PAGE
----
Alma Fredriksson (Mathematics 2019) is a Product Manager in the Innovation team at two Boston hospitals, focussing on the development of AI techniques and tools to improve patient care. During her time at the College, Alma was Co-President of the Women in Maths initiative, which aims to support women who work or study within mathematics, President of Imperial's Scandinavian Society, and a member of the Imperial College Boat Club.
We spoke to Alma to find out more about her experience studying at Imperial, from initial struggles during her first year to discovering her passion for statistics and public health, and her successful, Queen's Tower-inspired attempt for a Guinness World Record!
What did you learn during your time at Imperial, in class or out?
Besides plenty of math and statistical theory (obviously!), I learned how to master rigorous logical reasoning and how to truly push myself, which are two skills I have valued a lot since I left Imperial.
Can you tell us about your studies at Imperial?
My first year was a mixture of the excitement of getting to know university life and the challenge of coming from a different school system. I moved to London from Sweden and loved getting to know both the city and my coursemates. Simultaneously, I quickly found that I had covered less material going into the course than most other people, which meant that I had to work twice as hard during the first two semesters. In my second and third year, I decided to specialise in statistics and data science, since there were plenty of applications in public health, medicine and finance that I was very excited about (and still am!).
Who did you find inspiring at Imperial and why?
I have always looked up to Professor Emma McCoy, who taught my first statistics course at Imperial. She was an incredible lecturer - intelligent, funny and clear - as well as a great mentor.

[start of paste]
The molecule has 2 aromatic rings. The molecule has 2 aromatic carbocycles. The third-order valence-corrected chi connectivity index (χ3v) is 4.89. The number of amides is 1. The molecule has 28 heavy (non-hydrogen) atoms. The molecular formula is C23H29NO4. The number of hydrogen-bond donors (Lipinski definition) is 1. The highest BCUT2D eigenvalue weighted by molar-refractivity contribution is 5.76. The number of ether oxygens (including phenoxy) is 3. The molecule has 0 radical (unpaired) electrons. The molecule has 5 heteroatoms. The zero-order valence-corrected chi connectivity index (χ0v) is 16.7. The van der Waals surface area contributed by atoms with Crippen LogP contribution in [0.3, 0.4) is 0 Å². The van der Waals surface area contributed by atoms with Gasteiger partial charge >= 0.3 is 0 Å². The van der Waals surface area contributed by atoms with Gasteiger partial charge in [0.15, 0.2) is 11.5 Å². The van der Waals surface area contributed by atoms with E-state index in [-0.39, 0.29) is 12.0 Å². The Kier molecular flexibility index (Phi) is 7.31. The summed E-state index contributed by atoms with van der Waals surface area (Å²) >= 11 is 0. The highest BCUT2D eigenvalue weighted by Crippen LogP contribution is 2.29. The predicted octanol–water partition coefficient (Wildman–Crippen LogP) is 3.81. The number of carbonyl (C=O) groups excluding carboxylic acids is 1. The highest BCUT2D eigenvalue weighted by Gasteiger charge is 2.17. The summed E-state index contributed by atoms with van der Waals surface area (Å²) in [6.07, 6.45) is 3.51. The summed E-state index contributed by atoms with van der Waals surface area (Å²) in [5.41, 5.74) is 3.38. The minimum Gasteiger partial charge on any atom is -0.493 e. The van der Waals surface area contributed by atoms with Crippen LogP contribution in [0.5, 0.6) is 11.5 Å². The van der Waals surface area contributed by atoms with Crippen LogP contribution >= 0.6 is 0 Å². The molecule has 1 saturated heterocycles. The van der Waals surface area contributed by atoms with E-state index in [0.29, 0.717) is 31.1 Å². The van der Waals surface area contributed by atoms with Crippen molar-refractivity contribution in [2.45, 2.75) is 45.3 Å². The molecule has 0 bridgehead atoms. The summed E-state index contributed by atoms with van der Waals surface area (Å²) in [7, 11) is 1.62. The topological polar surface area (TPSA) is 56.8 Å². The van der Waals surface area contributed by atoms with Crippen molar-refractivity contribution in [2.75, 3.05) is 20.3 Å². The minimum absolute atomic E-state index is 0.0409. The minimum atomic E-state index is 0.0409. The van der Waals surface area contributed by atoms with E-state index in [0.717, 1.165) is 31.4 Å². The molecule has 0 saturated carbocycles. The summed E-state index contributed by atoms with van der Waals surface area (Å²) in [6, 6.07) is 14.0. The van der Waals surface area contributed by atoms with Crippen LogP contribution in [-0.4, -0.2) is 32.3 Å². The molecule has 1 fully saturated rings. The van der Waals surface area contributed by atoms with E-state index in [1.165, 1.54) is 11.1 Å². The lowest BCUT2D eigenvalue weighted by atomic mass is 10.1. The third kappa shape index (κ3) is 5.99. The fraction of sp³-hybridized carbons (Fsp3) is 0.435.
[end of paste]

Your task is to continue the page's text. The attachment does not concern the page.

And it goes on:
What is your fondest memory of your time here?
At the end of my first year, two friends and I stumbled across a huge group of people below the Queen's Tower one day and were quickly convinced to join an attempt to create the world's most international group hug. After thorough counting and plenty of hugging, we ended up with 58 nationalities, which was a Guinness World Record at the time.
What is your favourite place at Imperial and why?
Queen's Lawn! I loved going there for lunch whenever the Farmers' Market was on and it's also where we used to watch fireworks during summer ball, which was always one of my favourite nights of the year.
Tell us a bit about the work you're doing now.
I work as a Product Manager in the Innovation team at Boston's two main hospitals, where I oversee the development of new AI techniques and tools that can be used to improve patient care.
We develop deep learning models trained on vast amounts of clinical data to tackle everyday challenges at hospitals and improve the workflow for clinicians. Our projects cover a range of topics, such as boosting the accuracy and speed of abnormality detection, improving hospital operations and finding new innovative ways to reconstruct MRI and CT images.
How has what you learnt at Imperial helped you in your career so far?
I use the course content related to statistical modelling, machine learning and data science on a daily basis to understand and solve healthcare problems using AI.
What have been your career highlights and lowlights?
After graduating from Imperial, I pursued a Master's degree in Biostatistics at Harvard School of Public Health and for the first time, at the intersection of statistics and public health, I felt that I had really found my niche, which was a definite career highlight. On the contrary, completing the second half of my degree remotely during a pandemic was a real challenge and far from what I had dreamt of.
What would be your advice for current students?
Like most new Imperial maths students, I was initially too proud to ask for help when I needed it, which cost me a lot of time. Don't be afraid to admit when you can't follow the explanations in lectures or tutorials – there are almost certainly other people who feel the same and if not, they get a chance to become more confident with the material by explaining things to you.
What makes you proud to be an Imperial alumnus?
I am proud to know the people I met at Imperial, both faculty staff and students, and of the effort my coursemates and I put into our degrees.
What one word or phrase would you use to describe Imperial alumni?
Is there anything else you'd like to share?
If you are a current or prospective student interested in learning more about pursuing a Master's degree in the US or working in the healthcare AI space, please feel free to reach out to me on LinkedIn.